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Yak Attack and Stage Racing. What bike?

Yak Attack and Stage Racing. What bike?
© The penny farthing by Peter Jackson. Lookandlearn.com 


I’m often asked by potential racer’s what bike I consider most suitable for Yak Attack.

Hardtail or full-suspension? Aluminium, carbon, titanium? etc.
So I thought I’d give a few thoughts on the matter.

First of all, if you are thinking about taking on The Yak Attack then just do it.
Anyone can do it. It is considered extreme and that is a fair tag but it’s not so extreme that it’s unattainable for most people. If I can do it so can anyone else.
You will need to have a reasonable level of fitness and bike handling skills but you certainly don’t need to be anywhere near elite level to take part in, and enjoy, the adventure. The most important ingredient to finishing Yak Attack is grit.

Let’s be honest here, it’s more about the rider than the bike. The best riders will still win despite the machine. For anyone else comfort and survival are the primary motivators. However there are some performance advantages to be gained for everyone with prudent bike and component selection.

1. Buy the best that you can afford.
2. Any bike is better than no bike at all.

Frame material choice: There really isn’t much of a contest going on here.
It’s all about carbon or titanium. Aluminium is crap, the ride characteristics on a hardtail are harsh and you will get a sore bum very quickly on the rough and rugged Nepali trails; Unless it is your only choice then aluminium is best saved for smoother trails or full-suspension bikes.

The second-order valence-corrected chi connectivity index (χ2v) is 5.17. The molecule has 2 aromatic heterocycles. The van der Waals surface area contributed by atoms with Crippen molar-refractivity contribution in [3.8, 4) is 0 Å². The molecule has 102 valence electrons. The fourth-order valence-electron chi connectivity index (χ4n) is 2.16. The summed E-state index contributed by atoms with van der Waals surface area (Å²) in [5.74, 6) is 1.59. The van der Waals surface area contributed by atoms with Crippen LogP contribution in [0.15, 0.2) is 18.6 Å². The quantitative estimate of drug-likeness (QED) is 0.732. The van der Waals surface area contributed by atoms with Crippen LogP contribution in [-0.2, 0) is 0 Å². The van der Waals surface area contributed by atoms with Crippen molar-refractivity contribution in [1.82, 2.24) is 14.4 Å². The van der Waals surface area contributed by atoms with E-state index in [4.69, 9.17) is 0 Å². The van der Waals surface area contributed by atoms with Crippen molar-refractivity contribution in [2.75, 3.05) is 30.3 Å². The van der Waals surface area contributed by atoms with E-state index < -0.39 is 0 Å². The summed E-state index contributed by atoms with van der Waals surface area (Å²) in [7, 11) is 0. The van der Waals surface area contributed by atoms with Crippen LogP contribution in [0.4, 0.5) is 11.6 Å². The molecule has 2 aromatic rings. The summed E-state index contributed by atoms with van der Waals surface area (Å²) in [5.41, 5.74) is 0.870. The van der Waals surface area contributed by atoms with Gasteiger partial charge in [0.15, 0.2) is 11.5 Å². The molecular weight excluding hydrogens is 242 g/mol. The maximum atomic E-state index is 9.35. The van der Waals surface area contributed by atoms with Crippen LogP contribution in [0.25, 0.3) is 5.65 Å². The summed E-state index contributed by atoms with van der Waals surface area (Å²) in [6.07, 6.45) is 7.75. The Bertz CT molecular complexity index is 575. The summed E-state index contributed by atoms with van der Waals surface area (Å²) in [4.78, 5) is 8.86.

Materials like carbon and titanium offer more absorption and a smoother ride.
I haven’t personally ridden a titanium framed bike in Nepal so I can’t draw an accurate comparison but quite a few riders have, including Race Director Phil Evans.
Carbon, in my experience, is fantastic. I’m certain, given anecdotal evidence, that titanium is equally so.
A good quality carbon frame is lighter, absorbent, accelerates quickly, and won’t transfer the cold through to your fingers on the Thorong La hike-a-bike.

For Yak Attack 2012 I used an Aluminium Hardtail. I won’t do that again.


Hardtail or full-suspension?
This is something that divides opinion quite a lot. There are advocates and opinions for both.
With Yak Attack in particular it’s a trade-off situation, a lesser of two-evils, depending on your personal standpoint.
The climbing efficiency of a hardtail is indisputable for the 15000m of ascent, however the comfort, and additional grip, of a full-suspension is also indisputable given the harshness of Nepal’s myriad rock-armoured trails. The mechanical simplicity of a hardtail over full-suspension is another factor to consider.
The weight advantage of a hardtail is less important these days; the increased push through of jeep roads has reduced the hike-a-bike to just Thorong La.
Decisions, decisions.

For 2013 & 2014 I used a 26″ hardtail based around a Kona Kula Watt carbon frame with 120mm of travel. Great bike 🙂


Suspension travel.
100mm is sufficient to get the job done (front and rear). I’m quite an aggressive rider so I prefer 120mm up front.
There is no benefit from going any longer than 120mm; the steep climbs and minimal technical sections nullify the need for any more.

The wheel-size debate.
26″, 27.5″, or 29″?
These days 26″ bikes are pretty much dead in the water. Fantastic advantages for descending but the roll-over and smoothness of bigger wheels has ended the debate in racing situations.
Most of the Nepali racers are small and so they tend to ride 27.5″ now, thus far this hasn’t proven to be a disadvantage over 29″. Nepal National Champion Ajay Pandit Chhetri has won the last two editions on 27.5″.
The nature of the trails in Nepal lend themselves to big wheeled bikes and I’d go 29″ if you have the option available. Bolt-thru axles have also added greatly to the stiffness and efficiency of modern bikes making the 29er a no-brainer.